Russian invaders sentence elderly Ukrainian woman to 12 years on ‘treason’ charges
A Russian-controlled ‘court’ in occupied Crimea has sentenced 66-year-old Halyna Dovhopola to 12 years’ imprisonment and a further year’s restriction of liberty. The country that illegally invaded and occupied Ukrainian Crimea charged a Ukrainian woman with ‘state treason’, claiming she had spied for Ukraine.
The ‘Sevastopol City Court’ reported that the sentence had been passed on 24 March, giving only the first initial of Dovhopola’s last name and calling her “a citizen of the Russian Federation”. Russia has made it next to impossible to live in occupied Crimea without taking its citizenship, but this in no way changes the fact that Dovhopola, who was born in Bakhchysarai in 1955, is Ukrainian.
As reported, this ‘trial’ only began a month ago, and was held behind closed doors, supposedly because there was material “constituting a state secret”. The ‘court’ claims it to have been established that Dovhopola “was recruited by a representative of a foreign state to work covertly for the Military Intelligence Service of the Ukrainian Defence Ministry. It is asserted that Dovhopola carrying out “intelligence tasks aimed at gathering information about a separate aviation regiment of the Black Sea Fleet, its call-signals and other information linked with radio communications. This is supposed to have included ‘state secrets, the passing on which could be used to harm the security of the Russian Federation”.
Everything about this case has been shrouded in secrecy, with the reason almost certainly that Russia did not want the elderly woman to receive proper legal help. Since 2014, the FSB has on many occasions effectively abducted Ukrainians and taken them to Moscow where the only ‘lawyer’ they see is one appointed by the FSB. Such lawyers are generally there to sign documents and try to persuade the detainee to admit to the charges, perhaps claiming that they will get a lighter sentence. The ‘trial’ on this occasion was registered on 4 February 2021, with the preliminary hearing taking place on 17 February. It is unclear whether there was more than one previous ‘hearing’, and therefore whether Dovhopola had been pressured into admitting to the charges.
There is every reason to doubt the charges and to fear that Dovhopola was deprived of all aspects of a fair trial. There would be no reason to insist on such a degree of secrecy had there genuinely been grounds for believing that the elderly woman was indeed working for Ukraine’s Military Intelligence. Russia is flagrantly violating the Geneva Convention and other documents of international law by applying its legislation on occupied territory, and the claim that a Ukrainian should have committed ‘state treason’ with respect to the Russian invading state in her native Crimea is obviously preposterous.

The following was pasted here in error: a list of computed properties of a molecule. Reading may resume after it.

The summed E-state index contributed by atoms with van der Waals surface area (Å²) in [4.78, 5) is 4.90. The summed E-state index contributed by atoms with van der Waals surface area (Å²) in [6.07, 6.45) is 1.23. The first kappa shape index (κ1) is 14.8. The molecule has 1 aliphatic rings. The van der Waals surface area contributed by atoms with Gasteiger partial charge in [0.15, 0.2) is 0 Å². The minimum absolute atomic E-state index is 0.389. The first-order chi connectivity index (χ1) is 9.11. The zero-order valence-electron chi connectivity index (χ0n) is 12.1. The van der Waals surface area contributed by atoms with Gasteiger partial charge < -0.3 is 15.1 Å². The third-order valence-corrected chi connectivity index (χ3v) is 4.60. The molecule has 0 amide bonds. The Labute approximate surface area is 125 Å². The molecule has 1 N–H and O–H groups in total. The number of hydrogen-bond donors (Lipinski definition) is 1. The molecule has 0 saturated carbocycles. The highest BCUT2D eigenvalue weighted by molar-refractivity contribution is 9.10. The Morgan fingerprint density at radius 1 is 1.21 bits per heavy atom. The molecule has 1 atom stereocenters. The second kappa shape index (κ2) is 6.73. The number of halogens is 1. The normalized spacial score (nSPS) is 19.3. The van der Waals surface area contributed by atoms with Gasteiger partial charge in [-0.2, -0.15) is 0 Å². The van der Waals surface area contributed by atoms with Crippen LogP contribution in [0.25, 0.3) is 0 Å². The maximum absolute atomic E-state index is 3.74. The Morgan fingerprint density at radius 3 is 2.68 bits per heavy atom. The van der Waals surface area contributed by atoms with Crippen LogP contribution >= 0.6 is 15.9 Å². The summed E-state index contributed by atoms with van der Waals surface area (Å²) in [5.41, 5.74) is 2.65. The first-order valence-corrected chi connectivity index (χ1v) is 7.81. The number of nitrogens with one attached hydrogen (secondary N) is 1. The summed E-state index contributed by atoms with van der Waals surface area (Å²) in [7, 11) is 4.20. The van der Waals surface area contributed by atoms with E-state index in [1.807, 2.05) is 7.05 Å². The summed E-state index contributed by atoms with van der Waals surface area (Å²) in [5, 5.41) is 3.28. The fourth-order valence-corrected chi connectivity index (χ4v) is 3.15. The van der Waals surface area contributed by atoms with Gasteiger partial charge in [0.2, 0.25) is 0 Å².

The charges were under Article 275 of Russia’s criminal code (‘state treason’) and carry a sentence of from 12 to 20 years’ imprisonment. Dovhopola has received the minimum, but the conditions in Russian prisons are so bad that this would, in any case, be an effective death sentence. The other reason for certainty that this was no real trial is that it was heard by ‘ judge Igor Kozhevnikov, a Russian citizen who was the presiding judge in the politically motivated ‘trial’ and 14-year sentences passed against Oleksiy Bessarabov and Volodymyr Dudka (see 14 year sentences for Russia to present Ukraine as the enemy in occupied Crimea
Judging by an interview Dovhopola gave to a Ukrainian website in May 2014, she and her adult daughter openly held pro-Ukrainian views. In March, the Russian soldiers who had seized control told her daughter that if she did not remove the Ukrainian media that she sold in the kiosk she ran that they would set it alight, with her inside. Understandably, she left for Kyiv with Dovhopola’s grandson who was then 9. Dovhopola herself said that she dreamed of being with them, but could not abandon her home in Sevastopol.
Dovhopola was one of at least four Ukrainians arrested soon after Russia released 35 Ukrainian political prisoners and POWs, mainly in exchange for MH17 witness Volodymyr Tsemach, whom the Kremlin wanted to keep away from the Dutch and Ukrainian prosecutors.
Her arrest was widely reported in Russian and Russian-controlled media on 29 November 2019. She was not named, but Dmitry Belik, a supposed Russian State Duma deputy from Sevastopol, claimed that she had been a civil servant working for the Black Sea Fleet. The report asserted that from 2016 to 2018 there had been six arrests of supposed members of sabotage groups (including citizens of Russia and Ukraine). They were, so this version went, supposed to have “gathered information about the Russian security service, units of the Russian defence ministry, the Black Sea Fleet and planned terrorist acts.” There were, in fact, around 10 men seized, with each of the arrests trumpeted on Russian propaganda channels, while being condemned by the international community (see Russia’s FSB needs Ukrainian ‘saboteurs’ in occupied Crimea – fictitious ones will do).
Russia uses arrests and ‘trials’ of Ukrainians to try to justify its occupation of Crimea, and it is quite likely that Dovhopola’s pro-Ukrainian views were the real reason for her arrest.